From: NextGov

By Chris Wilkinson

Successfully securing networks against cyber threats requires support from the top — not only from the IT staff, but from C-level executives as well. Network monitoring, patching or purging outdated software and hardware, communications, and coordination are essential for good risk management policies and practices.

A recent seminar sponsored by immixGroup, Bit9, Hewlett-Packard Enterprise Security, and Sourcefire featured cybersecurity experts from government and industry who explored the factors that contribute to a federal agency’s ability to assess and anticipate threats as well as mitigate risk.

To start with, agencies must “push cybersecurity ownership up” the management ranks within the organization, said Gil Vega, the Energy Department’s associate chief information officer for cybersecurity and chief information security officer. At Energy this meant creating a risk management executive body that included senior executives and undersecretaries. Initiating meaningful cybersecurity practices required sharing the responsibilities of risk management decisions, Vega said.

He recommended taking inventory of endpoints and patching applications and operating systems. Network surveillance and incident response are critical activities as well, he noted. Sharing information is vital. Energy distributes threat information departmentwide and a joint cybersecurity coordination center ensures appropriate communication among the stakeholders.

Energy is implementing a number of lessons learned from previous cyber event experiences:

— Avoid putting too much stock in a layered defense or a multilevel security environment. Let go of “minority technologies” that are languishing and creating vulnerabilities.

— Monitor cyber events around-the-clock. Most occur over long holidays, Vega said, leading him to “rue holiday weekends.”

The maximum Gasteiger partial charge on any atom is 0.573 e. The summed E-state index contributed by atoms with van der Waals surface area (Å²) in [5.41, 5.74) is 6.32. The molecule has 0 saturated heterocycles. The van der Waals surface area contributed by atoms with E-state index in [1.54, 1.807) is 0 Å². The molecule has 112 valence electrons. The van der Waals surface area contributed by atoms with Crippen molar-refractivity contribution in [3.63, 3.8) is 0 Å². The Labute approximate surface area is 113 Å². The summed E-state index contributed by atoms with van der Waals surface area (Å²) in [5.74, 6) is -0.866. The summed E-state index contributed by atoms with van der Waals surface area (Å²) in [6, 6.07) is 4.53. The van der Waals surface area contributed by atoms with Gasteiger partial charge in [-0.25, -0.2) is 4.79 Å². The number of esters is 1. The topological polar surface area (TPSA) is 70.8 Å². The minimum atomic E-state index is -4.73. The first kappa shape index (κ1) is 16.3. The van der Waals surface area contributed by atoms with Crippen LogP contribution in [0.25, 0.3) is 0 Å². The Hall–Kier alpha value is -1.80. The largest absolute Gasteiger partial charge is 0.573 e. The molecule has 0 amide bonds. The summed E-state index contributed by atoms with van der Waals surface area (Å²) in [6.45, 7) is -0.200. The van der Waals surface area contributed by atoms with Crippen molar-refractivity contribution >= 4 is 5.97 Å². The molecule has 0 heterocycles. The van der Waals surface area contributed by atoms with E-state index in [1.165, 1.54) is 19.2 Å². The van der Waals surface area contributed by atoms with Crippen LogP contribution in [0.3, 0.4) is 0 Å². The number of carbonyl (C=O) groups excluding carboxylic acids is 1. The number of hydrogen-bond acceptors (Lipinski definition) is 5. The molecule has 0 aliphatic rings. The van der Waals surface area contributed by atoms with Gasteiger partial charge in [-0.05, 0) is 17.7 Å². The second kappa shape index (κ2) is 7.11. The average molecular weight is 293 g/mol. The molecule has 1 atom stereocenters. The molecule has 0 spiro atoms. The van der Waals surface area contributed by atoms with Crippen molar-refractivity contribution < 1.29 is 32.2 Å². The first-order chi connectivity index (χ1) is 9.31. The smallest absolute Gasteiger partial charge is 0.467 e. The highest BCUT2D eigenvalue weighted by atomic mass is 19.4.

— Maintain core forensic capabilities.

— Keep a senior project manager on response teams to help coordinate all activities. This improves response times.

— Be prepared to call for help from bureaus and other agencies. Don’t be afraid to acknowledge that there has been an attack. Use this communication to gather the necessary resources.

— Develop an emergency communications continuity of operations plan. This will enable you to talk, coordinate and collaborate effectively across long distances in the hours and days following a major event.

Donna Dodson, chief of the computer security division and deputy cybersecurity adviser for the National Institute of Standards and Technology, underscored the importance of patching older systems. She cautioned, however, that some legacy systems and applications are so wedded to an organization’s day-to-day operations that tremendous resources will be required to purge them. “Recognize it’s going to be a big but critical problem to resolve,” Dodson said.

Managers also must consider the information to be protected as well as infrastructure, she said. In terms of strategy, Dodson recommended agency leaders start by assessing vulnerabilities and establishing security automation guidelines for continuous monitoring.

“Continuous monitoring is very powerful,” she said, adding that it is important to take inventory of potential vulnerabilities and to put techniques in place to address them.

In the coming months, Dodson said, NIST will issue major revisions to cloud and mobile guidelines included in Special Publication 800-53, which recommends security controls for federal IT systems and organizations.

Heeding the advice of these experts will improve an agency’s preparedness in the event of a cybersecurity event.

Chris Wilkinson is senior manager of cybersecurity technologies with immixGroup, which helps technology companies do business with the government.